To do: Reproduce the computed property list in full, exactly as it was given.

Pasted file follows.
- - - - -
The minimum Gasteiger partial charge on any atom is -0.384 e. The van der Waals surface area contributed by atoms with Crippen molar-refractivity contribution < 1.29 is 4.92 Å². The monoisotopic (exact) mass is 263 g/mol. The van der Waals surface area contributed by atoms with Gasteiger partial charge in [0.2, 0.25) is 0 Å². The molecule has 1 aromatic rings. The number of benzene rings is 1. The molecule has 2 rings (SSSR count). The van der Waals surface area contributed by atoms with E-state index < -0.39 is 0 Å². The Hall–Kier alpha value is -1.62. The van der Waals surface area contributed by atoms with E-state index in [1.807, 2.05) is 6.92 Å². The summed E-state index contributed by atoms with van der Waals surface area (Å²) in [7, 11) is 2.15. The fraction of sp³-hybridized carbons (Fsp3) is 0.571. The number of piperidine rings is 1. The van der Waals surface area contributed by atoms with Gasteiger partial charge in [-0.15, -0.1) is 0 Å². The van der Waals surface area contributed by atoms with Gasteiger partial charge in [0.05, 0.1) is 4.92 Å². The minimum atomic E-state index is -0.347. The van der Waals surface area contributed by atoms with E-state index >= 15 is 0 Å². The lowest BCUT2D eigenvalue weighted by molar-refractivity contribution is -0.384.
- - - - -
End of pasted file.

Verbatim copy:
The minimum Gasteiger partial charge on any atom is -0.384 e. The van der Waals surface area contributed by atoms with Crippen molar-refractivity contribution < 1.29 is 4.92 Å². The monoisotopic (exact) mass is 263 g/mol. The van der Waals surface area contributed by atoms with Gasteiger partial charge in [0.2, 0.25) is 0 Å². The molecule has 1 aromatic rings. The number of benzene rings is 1. The molecule has 2 rings (SSSR count). The van der Waals surface area contributed by atoms with E-state index < -0.39 is 0 Å². The Hall–Kier alpha value is -1.62. The van der Waals surface area contributed by atoms with E-state index in [1.807, 2.05) is 6.92 Å². The summed E-state index contributed by atoms with van der Waals surface area (Å²) in [7, 11) is 2.15. The fraction of sp³-hybridized carbons (Fsp3) is 0.571. The number of piperidine rings is 1. The van der Waals surface area contributed by atoms with Gasteiger partial charge in [-0.15, -0.1) is 0 Å². The van der Waals surface area contributed by atoms with Gasteiger partial charge in [0.05, 0.1) is 4.92 Å². The minimum atomic E-state index is -0.347. The van der Waals surface area contributed by atoms with E-state index >= 15 is 0 Å². The lowest BCUT2D eigenvalue weighted by molar-refractivity contribution is -0.384.